Symptoms similar to those seen in Parkinson disease. In FTD patients the term “parkinsonism” is used to distinguish the fact that they do not have Parkinson disease, though they do exhibit some of these symptoms. Symptoms include: decreased facial expression, bradykinesia (slowness of movements), rigidity (resistance to imposed movement), and postural instability.
Key Pathological Features

No specific pathology has been associated with bvFTD to date. In some patients it may be related to abnormal collections of the protein tau. In other patients it may be related to accumulations of the protein TDP-43. More cases seem to be connected with TDP-43 pathology rather than than tau pathology. Research is continuing to better understand the causes of this disorder.

The majority of bvFTD cases are not hereditary. A subset of patients has a family history and genetic mutations have been identified in some of these families.

As with all forms of FTD, there is no cure for bvFTD, and in most cases its progression cannot be slowed. Although no medications have been proven effective specifically in FTD, many clinicians look to the medications and treatment approaches that target behavioral disturbances as needed.

For instance, some FTD patients benefit from using selective serotonin reuptake inhibitors (SSRIs) to treat obsessive-compulsive behaviors, such as hoarding or craving sweets. Clinicians may also recommend antioxidants, such as coenzyme Q10, which are known to slow the progression of damage to brain cells in general, but there is little evidence to support this in Pick’s disease.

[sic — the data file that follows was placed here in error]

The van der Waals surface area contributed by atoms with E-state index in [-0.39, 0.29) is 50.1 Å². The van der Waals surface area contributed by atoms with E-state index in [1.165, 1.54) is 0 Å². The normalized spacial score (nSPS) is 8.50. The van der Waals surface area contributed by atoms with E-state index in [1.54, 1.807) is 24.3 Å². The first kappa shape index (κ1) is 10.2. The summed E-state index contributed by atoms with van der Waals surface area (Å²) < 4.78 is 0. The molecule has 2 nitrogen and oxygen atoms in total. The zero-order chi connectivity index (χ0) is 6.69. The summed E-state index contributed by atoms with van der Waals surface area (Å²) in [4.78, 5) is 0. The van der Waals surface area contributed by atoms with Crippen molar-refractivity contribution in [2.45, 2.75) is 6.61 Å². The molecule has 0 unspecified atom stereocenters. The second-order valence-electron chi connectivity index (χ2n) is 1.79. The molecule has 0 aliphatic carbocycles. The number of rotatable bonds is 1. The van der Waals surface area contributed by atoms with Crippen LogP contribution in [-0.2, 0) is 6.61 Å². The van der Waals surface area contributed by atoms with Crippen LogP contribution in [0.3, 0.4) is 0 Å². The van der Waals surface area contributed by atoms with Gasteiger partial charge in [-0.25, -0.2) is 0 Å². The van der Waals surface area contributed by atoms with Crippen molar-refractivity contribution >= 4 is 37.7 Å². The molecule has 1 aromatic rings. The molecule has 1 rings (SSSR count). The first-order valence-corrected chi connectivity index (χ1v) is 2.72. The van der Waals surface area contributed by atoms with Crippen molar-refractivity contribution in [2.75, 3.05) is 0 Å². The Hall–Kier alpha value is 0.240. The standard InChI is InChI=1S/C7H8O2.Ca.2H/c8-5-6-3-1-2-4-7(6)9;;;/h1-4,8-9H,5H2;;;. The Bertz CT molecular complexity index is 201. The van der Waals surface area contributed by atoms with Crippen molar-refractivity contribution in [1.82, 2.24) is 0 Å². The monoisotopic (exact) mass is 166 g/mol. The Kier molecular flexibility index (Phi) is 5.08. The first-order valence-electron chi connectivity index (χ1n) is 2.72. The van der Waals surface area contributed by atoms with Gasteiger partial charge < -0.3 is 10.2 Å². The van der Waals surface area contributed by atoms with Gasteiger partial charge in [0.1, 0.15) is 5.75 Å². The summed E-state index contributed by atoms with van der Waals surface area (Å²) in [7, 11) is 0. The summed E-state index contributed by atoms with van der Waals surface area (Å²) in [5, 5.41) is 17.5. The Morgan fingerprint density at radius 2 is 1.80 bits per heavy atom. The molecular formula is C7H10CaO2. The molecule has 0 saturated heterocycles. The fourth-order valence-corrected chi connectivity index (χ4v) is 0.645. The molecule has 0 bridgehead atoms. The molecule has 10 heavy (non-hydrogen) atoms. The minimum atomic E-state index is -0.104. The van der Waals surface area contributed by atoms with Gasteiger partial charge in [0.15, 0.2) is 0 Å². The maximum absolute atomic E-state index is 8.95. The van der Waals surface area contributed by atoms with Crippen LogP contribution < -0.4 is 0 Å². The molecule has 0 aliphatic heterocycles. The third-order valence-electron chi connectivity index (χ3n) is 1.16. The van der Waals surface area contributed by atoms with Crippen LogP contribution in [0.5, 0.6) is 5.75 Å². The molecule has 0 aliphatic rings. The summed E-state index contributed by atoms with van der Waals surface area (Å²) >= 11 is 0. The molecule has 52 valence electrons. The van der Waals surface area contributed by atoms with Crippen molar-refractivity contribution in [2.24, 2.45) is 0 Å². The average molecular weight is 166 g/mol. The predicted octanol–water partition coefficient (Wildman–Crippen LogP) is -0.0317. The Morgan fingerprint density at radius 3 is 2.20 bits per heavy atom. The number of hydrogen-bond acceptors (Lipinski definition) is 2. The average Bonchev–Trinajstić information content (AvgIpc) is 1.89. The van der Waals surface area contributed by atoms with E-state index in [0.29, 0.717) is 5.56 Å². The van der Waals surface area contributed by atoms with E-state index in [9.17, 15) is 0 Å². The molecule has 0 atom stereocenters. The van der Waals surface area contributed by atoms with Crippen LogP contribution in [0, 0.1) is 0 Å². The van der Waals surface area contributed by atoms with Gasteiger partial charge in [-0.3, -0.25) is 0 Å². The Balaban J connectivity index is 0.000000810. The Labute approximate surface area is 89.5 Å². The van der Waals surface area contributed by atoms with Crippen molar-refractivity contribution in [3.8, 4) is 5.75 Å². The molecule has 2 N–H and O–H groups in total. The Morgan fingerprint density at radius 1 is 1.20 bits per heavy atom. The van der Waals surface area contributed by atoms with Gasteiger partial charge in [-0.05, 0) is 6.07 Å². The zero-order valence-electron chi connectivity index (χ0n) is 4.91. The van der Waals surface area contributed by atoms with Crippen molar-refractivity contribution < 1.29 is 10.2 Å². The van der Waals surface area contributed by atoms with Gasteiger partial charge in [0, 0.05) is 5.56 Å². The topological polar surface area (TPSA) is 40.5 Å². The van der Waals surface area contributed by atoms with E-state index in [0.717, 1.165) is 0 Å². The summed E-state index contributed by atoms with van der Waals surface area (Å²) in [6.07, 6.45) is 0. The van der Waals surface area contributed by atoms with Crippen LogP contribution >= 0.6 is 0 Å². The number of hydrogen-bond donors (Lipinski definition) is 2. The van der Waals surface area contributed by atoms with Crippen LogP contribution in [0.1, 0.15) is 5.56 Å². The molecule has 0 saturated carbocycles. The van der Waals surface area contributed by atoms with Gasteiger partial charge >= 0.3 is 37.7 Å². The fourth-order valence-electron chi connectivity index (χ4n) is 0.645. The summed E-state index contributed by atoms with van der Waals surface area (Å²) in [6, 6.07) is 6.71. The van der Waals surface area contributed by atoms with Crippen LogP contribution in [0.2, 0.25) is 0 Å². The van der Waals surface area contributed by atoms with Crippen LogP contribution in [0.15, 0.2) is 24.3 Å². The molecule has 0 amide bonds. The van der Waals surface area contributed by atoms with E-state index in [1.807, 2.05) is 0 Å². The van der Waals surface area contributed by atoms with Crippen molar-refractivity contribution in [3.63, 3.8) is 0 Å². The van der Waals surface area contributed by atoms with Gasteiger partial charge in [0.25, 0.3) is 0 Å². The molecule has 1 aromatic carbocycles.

Management and Prognosis

The progression of behavioral variant FTD can range from 3 to 17 years, with a mean course of 8 years from the time of diagnosis to death. During this time, the patient is typically increasingly dependent on others for activities of daily living.

The unusual behaviors and emotional changes that patients develop are a manifestation of the disease. Recognizing these changes as outside of the patient’s control makes it easier for family and friends to adjust their expectations, daily routines and roles to help the patient stay as actively engaged as possible. The patient will not be aware of the impact of behaviors that others find disruptive, annoying or embarrassing. Logical reasoning and trying to convince the person to stop will not work. In fact, pressing the person will likely increase symptoms and agitation. When others can adapt their approach to the patient, a more positive outcome can be expected.

Caregivers may decide to accept some behaviors that are odd, but not harmful. Other behaviors can be reduced by changes in the home environment, such as limited access to food if overeating or hoarding are issues. When confronted with persistent behavior, redirecting the person’s attention to a different activity will be most effective. Direct intervention by others is necessary if aggressive behavior or poor judgment causes the person’s safety or that of another to be at risk. For more tips, see Caregiving Challenges in the Support and Resources section

It is important for caregivers and families to think about long-term management issues and identify a team of experts who can help with difficult medical, financial and emotional challenges. It is imperative to have a physician who is knowledgeable about FTD. Other medical specialists who may be helpful include: speech and language pathologists, occupational and physical therapists, neuropsychologists, nurses (especially home-care nursing), and genetic counselors.

Death in bvFTD is generally caused by pneumonia or other complications of severe debility, such as sepsis (an infection throughout the body) or pulmonary embolism (a blood clot that blocks a major blood vessel in the lung)